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15 December 2004, 05:26 pm
Waypoint Alpha Approaching
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2004/2005 Global Challenge

Lead yacht Spirit of Sark is now only approximately 480nm from Waypoint Alpha. Designed to keep the fleet away from the worst of the ice, which can break up and drift north at this time of year, it will also be a key psychological and tactical turning point.
In the expanse of the Southern Ocean, it has served as a target for the crews: a more tangible bulls eye than Wellington, still more than 3000nm away.

"First big news is that we are now only 300nm from half way," writes Simon Walding from Pindar today. "Although this point of rolling sea will look identical to all the others, it will have great significance for the crew, because we will finally be heading in rather than out; closer to the ones dear and the things we miss rather than further away from them."

In tactical terms, the waypoint will also prompt a choice for the skippers and their onboard tacticians. At present the fleet is heading for the mark in a procession, trying to squeeze every possible knot of boat speed from their sails. "The tactical game can start again once we have rounded Waypoint Alpha," explained Dee Caffari, skipper of Imagine It. Done, "and the fleet will split north and south again for the remaining 2600 miles. We will have nothing to lose so we can afford a flyer if the weather window arrives."

David MELVILLE, skipper of BP Explorer, thinks the psychological aspect is more significant. "You feel like you've arrived somewhere," said David this afternoon, "and we'll have less miles to go than we have already sailed." He also reported that BP Explorer is currently experiencing "30 knots, hard on the wind on a port tack and bashing along - a fairly typical day down here really!"

Conditions are obviously remarkably challenging, but Tim Johnston's injury on Team Stelmar has reminded the crews that they signed up for an incredibly tough race. Safety has always been paramount in Global Challenge races, but there is always an element of risk when undertaking a passage across the Southern Ocean.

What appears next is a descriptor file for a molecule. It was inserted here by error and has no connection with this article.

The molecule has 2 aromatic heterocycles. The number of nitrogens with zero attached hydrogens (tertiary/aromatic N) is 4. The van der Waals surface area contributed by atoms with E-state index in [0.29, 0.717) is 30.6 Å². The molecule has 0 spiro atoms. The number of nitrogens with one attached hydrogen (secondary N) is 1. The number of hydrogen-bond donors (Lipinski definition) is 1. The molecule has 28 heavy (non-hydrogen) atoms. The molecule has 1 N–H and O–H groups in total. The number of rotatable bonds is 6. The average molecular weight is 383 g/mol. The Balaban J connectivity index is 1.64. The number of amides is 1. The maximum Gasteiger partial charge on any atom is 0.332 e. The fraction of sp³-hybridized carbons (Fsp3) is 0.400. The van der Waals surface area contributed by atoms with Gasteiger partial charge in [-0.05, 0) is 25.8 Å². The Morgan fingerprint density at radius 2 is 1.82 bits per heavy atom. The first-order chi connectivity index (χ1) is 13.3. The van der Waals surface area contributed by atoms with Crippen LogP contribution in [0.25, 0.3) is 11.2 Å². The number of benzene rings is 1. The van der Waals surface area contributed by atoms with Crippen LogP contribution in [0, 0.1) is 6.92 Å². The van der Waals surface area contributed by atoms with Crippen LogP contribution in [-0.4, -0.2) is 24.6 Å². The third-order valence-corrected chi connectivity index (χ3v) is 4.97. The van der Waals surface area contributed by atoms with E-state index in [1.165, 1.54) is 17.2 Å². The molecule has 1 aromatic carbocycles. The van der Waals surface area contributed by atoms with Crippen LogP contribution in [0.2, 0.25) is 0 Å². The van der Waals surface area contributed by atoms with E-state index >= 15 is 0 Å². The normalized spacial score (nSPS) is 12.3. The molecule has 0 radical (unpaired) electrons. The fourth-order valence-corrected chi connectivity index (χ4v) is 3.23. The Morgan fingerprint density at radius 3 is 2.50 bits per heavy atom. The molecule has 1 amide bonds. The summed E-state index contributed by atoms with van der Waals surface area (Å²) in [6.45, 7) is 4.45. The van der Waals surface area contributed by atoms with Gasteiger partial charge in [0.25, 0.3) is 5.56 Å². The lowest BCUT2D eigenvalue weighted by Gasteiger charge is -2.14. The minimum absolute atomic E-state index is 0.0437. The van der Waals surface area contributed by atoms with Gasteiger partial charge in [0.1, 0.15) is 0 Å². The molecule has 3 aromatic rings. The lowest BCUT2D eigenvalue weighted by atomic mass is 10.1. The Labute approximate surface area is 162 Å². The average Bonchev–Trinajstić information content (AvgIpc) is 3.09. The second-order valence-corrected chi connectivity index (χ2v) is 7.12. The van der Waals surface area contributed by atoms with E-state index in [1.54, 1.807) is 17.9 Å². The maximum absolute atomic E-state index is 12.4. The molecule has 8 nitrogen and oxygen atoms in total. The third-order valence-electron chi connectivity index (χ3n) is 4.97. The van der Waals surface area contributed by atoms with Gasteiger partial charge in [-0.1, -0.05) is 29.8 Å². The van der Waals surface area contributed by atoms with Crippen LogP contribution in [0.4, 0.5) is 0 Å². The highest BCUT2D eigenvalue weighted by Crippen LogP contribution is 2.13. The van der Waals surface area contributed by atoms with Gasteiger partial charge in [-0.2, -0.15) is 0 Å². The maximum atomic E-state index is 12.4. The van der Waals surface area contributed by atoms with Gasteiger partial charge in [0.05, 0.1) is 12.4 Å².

Don KRAFFT, usually found towards the back of the yacht in his roles as navigator, trimmer and helmsman, describes the conditions at the sharp end aboard Me to You:

"Yesterday I ventured onto the forepeak in heavy seas to dig up a storm staysail and was stunned by the brutal lurching of the bow as we dropped off steep waves. The bow falls and feels like it's hitting concrete and then jerks violently and unpredictably to one side or the other. I was tossed around like a matchstick in a tempest."

He went on to say, "I have the greatest respect for our foredeck crew who work in that environment with the added danger and discomfort of huge and powerful waves breaking over them. There will be beers on the bar for those guys in Wellington!"

VAIO's Kat WARDalso described the conditions today: "We are storming along, bow heading deep into the oncoming waves, running away from low-pressure system after low-pressure system." She went on to note that in addition to the usual set of challenges, the low-pressure systems barreling through, "all seem to have north-westerlies, and our waypoint is… yes, northwest of us!"

The yachts' progress to the waypoint will be easier when the wind backs to the southwest again as predicted, allowing a faster and perhaps relatively more comfortable wind angle after beating into the wind today. But the rough stuff will probably continue through the night until the low-pressure system passes the fleet, takes the southwesterlies with it, and leaves a patch of lighter airs between systems.
Event Media (As Amended By ISAF News Editor)
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